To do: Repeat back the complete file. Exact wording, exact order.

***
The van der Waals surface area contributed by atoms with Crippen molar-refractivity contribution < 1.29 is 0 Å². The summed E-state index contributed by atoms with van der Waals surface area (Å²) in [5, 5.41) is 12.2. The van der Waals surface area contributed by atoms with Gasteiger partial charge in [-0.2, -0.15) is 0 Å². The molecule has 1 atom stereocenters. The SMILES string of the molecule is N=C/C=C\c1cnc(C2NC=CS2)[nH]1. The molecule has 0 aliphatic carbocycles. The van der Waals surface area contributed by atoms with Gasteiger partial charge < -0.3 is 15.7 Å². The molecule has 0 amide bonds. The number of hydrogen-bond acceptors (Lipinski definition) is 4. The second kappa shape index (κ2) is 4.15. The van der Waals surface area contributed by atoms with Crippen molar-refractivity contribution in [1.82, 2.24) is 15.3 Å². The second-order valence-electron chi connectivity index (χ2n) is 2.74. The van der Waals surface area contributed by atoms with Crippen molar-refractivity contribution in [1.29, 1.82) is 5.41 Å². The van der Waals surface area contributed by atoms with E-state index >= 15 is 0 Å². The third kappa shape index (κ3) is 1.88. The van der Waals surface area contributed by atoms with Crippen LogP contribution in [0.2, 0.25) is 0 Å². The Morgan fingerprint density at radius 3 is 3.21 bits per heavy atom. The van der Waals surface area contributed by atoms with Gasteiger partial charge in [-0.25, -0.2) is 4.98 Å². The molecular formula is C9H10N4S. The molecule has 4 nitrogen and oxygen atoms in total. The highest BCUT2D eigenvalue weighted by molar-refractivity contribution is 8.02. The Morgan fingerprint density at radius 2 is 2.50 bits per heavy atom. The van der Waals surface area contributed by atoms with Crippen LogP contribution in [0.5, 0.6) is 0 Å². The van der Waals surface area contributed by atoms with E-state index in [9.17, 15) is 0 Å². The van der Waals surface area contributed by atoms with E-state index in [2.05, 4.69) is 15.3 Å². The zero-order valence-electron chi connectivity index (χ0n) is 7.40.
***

The van der Waals surface area contributed by atoms with Crippen molar-refractivity contribution < 1.29 is 0 Å². The summed E-state index contributed by atoms with van der Waals surface area (Å²) in [5, 5.41) is 12.2. The van der Waals surface area contributed by atoms with Gasteiger partial charge in [-0.2, -0.15) is 0 Å². The molecule has 1 atom stereocenters. The SMILES string of the molecule is N=C/C=C\c1cnc(C2NC=CS2)[nH]1. The molecule has 0 aliphatic carbocycles. The van der Waals surface area contributed by atoms with Gasteiger partial charge < -0.3 is 15.7 Å². The molecule has 0 amide bonds. The number of hydrogen-bond acceptors (Lipinski definition) is 4. The second kappa shape index (κ2) is 4.15. The van der Waals surface area contributed by atoms with Crippen molar-refractivity contribution in [1.82, 2.24) is 15.3 Å². The second-order valence-electron chi connectivity index (χ2n) is 2.74. The van der Waals surface area contributed by atoms with Crippen molar-refractivity contribution in [1.29, 1.82) is 5.41 Å². The van der Waals surface area contributed by atoms with E-state index >= 15 is 0 Å². The third kappa shape index (κ3) is 1.88. The van der Waals surface area contributed by atoms with Crippen LogP contribution in [0.2, 0.25) is 0 Å². The Morgan fingerprint density at radius 3 is 3.21 bits per heavy atom. The van der Waals surface area contributed by atoms with Gasteiger partial charge in [-0.25, -0.2) is 4.98 Å². The molecular formula is C9H10N4S. The molecule has 4 nitrogen and oxygen atoms in total. The highest BCUT2D eigenvalue weighted by molar-refractivity contribution is 8.02. The Morgan fingerprint density at radius 2 is 2.50 bits per heavy atom. The van der Waals surface area contributed by atoms with Crippen LogP contribution in [0.5, 0.6) is 0 Å². The van der Waals surface area contributed by atoms with E-state index in [9.17, 15) is 0 Å². The van der Waals surface area contributed by atoms with E-state index in [2.05, 4.69) is 15.3 Å². The zero-order valence-electron chi connectivity index (χ0n) is 7.40.